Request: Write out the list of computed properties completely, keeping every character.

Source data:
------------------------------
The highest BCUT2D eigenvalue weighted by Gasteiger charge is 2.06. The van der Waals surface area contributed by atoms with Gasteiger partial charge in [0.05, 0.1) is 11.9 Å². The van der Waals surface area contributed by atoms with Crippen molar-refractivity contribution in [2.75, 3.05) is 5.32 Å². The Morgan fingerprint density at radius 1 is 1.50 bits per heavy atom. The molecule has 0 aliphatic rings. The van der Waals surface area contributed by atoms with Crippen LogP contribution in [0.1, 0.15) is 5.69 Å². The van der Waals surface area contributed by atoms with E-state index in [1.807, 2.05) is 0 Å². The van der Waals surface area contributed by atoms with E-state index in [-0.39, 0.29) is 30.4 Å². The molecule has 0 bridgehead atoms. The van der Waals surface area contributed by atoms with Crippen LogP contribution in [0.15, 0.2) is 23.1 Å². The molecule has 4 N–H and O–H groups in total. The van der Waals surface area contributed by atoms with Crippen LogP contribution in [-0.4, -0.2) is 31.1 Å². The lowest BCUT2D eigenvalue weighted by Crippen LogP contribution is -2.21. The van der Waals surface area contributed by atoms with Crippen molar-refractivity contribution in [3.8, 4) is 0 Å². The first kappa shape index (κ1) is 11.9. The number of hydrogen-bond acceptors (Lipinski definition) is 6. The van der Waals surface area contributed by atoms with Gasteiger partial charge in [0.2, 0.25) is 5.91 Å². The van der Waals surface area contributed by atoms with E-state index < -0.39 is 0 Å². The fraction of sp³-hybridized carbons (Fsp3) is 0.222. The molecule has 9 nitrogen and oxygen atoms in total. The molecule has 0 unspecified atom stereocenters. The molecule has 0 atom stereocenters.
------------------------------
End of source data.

The highest BCUT2D eigenvalue weighted by Gasteiger charge is 2.06. The van der Waals surface area contributed by atoms with Gasteiger partial charge in [0.05, 0.1) is 11.9 Å². The van der Waals surface area contributed by atoms with Crippen molar-refractivity contribution in [2.75, 3.05) is 5.32 Å². The Morgan fingerprint density at radius 1 is 1.50 bits per heavy atom. The molecule has 0 aliphatic rings. The van der Waals surface area contributed by atoms with Crippen LogP contribution in [0.1, 0.15) is 5.69 Å². The van der Waals surface area contributed by atoms with E-state index in [1.807, 2.05) is 0 Å². The van der Waals surface area contributed by atoms with E-state index in [-0.39, 0.29) is 30.4 Å². The molecule has 0 bridgehead atoms. The van der Waals surface area contributed by atoms with Crippen LogP contribution in [0.15, 0.2) is 23.1 Å². The molecule has 4 N–H and O–H groups in total. The van der Waals surface area contributed by atoms with Crippen LogP contribution in [-0.4, -0.2) is 31.1 Å². The lowest BCUT2D eigenvalue weighted by Crippen LogP contribution is -2.21. The van der Waals surface area contributed by atoms with Crippen molar-refractivity contribution in [3.8, 4) is 0 Å². The first kappa shape index (κ1) is 11.9. The number of hydrogen-bond acceptors (Lipinski definition) is 6. The van der Waals surface area contributed by atoms with Gasteiger partial charge in [0.2, 0.25) is 5.91 Å². The van der Waals surface area contributed by atoms with E-state index < -0.39 is 0 Å². The fraction of sp³-hybridized carbons (Fsp3) is 0.222. The molecule has 9 nitrogen and oxygen atoms in total. The molecule has 0 unspecified atom stereocenters. The molecule has 0 atom stereocenters.